- When authoritative servers did not return a Start of Authority (SOA) record, the "named" daemon failed to cache and return answers. A patch has been provided to address this issue and "named" is now able to handle such under-performing servers correctly.
- Previously, the
named) init script killed all
namedprocesses when stopping the
nameddaemon. This caused a problem for container-virtualized hosts, such as OpenVZ, because their
namedprocesses were killed by the init script. The init script has been fixed and now only kills the correct
- When the
/etc/resolv.conffile contained the
searchkeyword with no arguments, the host/nslookup/dig utility failed to parse it correctly. With this update, such lines are ignored.
/etc/named.root.keyfile was not listed in the
ROOTDIR_MOUNTvariable. Consequently, when using bind97 with chroot, the
named.root.keyfile was not mounted to the chroot environment. A patch has been applied and
/etc/named.root.keyis now mounted into chroot.
- A non-writable working directory is a long time feature on all Red Hat systems. Previously,
the working directory is not writableas an error to the system log. This update changes the code so that
namednow writes this information only into the debug log.
- During a
namedsometimes terminated unexpectedly with an assertion failure. A patch has been applied to make the code more robust, and
namedno longer crashes in the scenario described.
- Due to an error in the bind spec file, the bind-chroot subpackage did not create a
/dev/nulldevice. In addition, some empty directories were left behind after uninstalling bind. With this update, the bind-chroot packaging errors have been fixed.
- Previously, the nslookup utility did not return a non-zero exit code when it failed to get an answer. Consequently, it was impossible to determine if an nslookup run was successful or not from the error code. The nslookup utility has been fixed and now it returns
1as the exit code when it fails to get an answer.
nameddaemon, configured as master server, sometimes failed to transfer an uncompressible zone. The following error message was logged:
transfer of './IN': sending zone data: ran out of spaceThe code which handles zone transfers has been fixed and this error no longer occurs in the scenario described.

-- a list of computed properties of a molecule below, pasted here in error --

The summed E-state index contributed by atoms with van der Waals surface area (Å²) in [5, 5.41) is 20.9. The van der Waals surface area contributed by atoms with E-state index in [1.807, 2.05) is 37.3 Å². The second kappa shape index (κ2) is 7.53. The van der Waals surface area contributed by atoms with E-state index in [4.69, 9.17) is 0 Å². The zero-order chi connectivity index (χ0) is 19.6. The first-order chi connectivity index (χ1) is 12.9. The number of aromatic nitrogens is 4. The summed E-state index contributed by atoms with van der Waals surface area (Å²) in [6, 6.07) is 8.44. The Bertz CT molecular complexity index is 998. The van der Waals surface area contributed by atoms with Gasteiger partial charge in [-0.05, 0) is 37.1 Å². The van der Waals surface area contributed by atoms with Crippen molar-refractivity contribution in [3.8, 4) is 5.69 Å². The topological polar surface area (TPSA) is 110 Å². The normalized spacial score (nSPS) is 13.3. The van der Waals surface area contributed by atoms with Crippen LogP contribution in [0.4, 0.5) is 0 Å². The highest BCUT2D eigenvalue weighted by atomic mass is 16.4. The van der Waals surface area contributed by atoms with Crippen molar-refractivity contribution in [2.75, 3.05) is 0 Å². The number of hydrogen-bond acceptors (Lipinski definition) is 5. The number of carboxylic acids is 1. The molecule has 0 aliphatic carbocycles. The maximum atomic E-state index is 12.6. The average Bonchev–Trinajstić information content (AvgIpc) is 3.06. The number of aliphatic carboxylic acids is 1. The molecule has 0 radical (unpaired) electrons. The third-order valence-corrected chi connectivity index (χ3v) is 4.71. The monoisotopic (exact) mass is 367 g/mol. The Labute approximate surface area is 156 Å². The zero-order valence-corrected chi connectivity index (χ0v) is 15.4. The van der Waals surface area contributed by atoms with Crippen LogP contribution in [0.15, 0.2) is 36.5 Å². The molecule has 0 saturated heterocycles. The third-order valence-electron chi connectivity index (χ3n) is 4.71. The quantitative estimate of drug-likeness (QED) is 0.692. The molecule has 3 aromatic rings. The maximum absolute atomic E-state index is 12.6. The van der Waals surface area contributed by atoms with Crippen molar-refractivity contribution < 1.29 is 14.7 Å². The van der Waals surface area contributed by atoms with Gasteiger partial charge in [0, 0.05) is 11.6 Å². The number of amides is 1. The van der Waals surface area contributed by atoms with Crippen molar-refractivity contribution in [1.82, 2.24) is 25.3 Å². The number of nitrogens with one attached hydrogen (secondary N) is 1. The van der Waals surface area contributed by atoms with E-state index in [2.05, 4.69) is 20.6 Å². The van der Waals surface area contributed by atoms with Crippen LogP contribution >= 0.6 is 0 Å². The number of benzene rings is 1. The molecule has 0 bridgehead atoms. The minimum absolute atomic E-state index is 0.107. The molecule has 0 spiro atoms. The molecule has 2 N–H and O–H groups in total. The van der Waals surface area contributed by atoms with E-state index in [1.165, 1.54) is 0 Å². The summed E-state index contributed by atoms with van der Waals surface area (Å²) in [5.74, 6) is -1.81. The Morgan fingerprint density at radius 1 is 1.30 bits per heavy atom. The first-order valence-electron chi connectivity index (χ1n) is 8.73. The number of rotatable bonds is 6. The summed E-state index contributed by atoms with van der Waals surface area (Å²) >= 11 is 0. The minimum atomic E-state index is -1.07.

- Previously, bind97 did not contain the root zone
DNSKEYis now located in
- With this update, the size, MD5 checksum, and modification time of the
/etc/sysconfig/namedconfiguration file is no longer checked via the
rpm -V bindcommand.
- The host utility now honors
timeoutoptions in the
DISABLE_ZONE_CHECKINGoption has been added to
/etc/sysconfig/named. This option adds the possibility to bypass zone validation via the named-checkzone utility in the
/etc/init.d/namedinit script and allows starting
namedwith misconfigured zones.
- The return codes of the dig utility are now documented in the dig man page.
- The option to disable Internationalized Domain Name (IDN) support in the dig utility was incorrectly documented in the man page. The dig man page has been corrected to explain the use of the
CHARSETfor disabling IDN.
- Previously, the
rndc.keyfile was generated during package installation by the
rndc-confgen -acommand, but this feature was removed in Red Hat Enterprise Linux 5.8 because users reported that installation of the bind package sometimes became unresponsive due to lack of entropy in
namedinit script now generates
rndc.keyduring the service startup if it does not exist.
- A flaw was found in the way BIND handled zero length resource data records. A malicious owner of a DNS domain could use this flaw to create specially-crafted DNS resource records that would cause a recursive resolver or secondary server to crash or, possibly, disclose portions of its memory.
- A flaw was found in the way BIND handled the updating of cached name server (NS) resource records. A malicious owner of a DNS domain could use this flaw to keep the domain resolvable by the BIND server even after the delegation was removed from the parent DNS zone. With this update, BIND limits the time-to-live of the replacement record to that of the time-to-live of the record being replaced.
- An uninitialized data structure use flaw was found in BIND when DNSSEC validation was enabled. A remote attacker able to send a large number of queries to a DNSSEC validating BIND resolver could use this flaw to cause it to exit unexpectedly with an assertion failure.
- A flaw was found in the way BIND handled resource records with a large RDATA value. A malicious owner of a DNS domain could use this flaw to create specially-crafted DNS resource records, that would cause a recursive resolver or secondary server to exit unexpectedly with an assertion failure.
- A flaw was found in the way BIND handled certain combinations of resource records. A remote attacker could use this flaw to cause a recursive resolver, or an authoritative server in certain configurations, to lockup.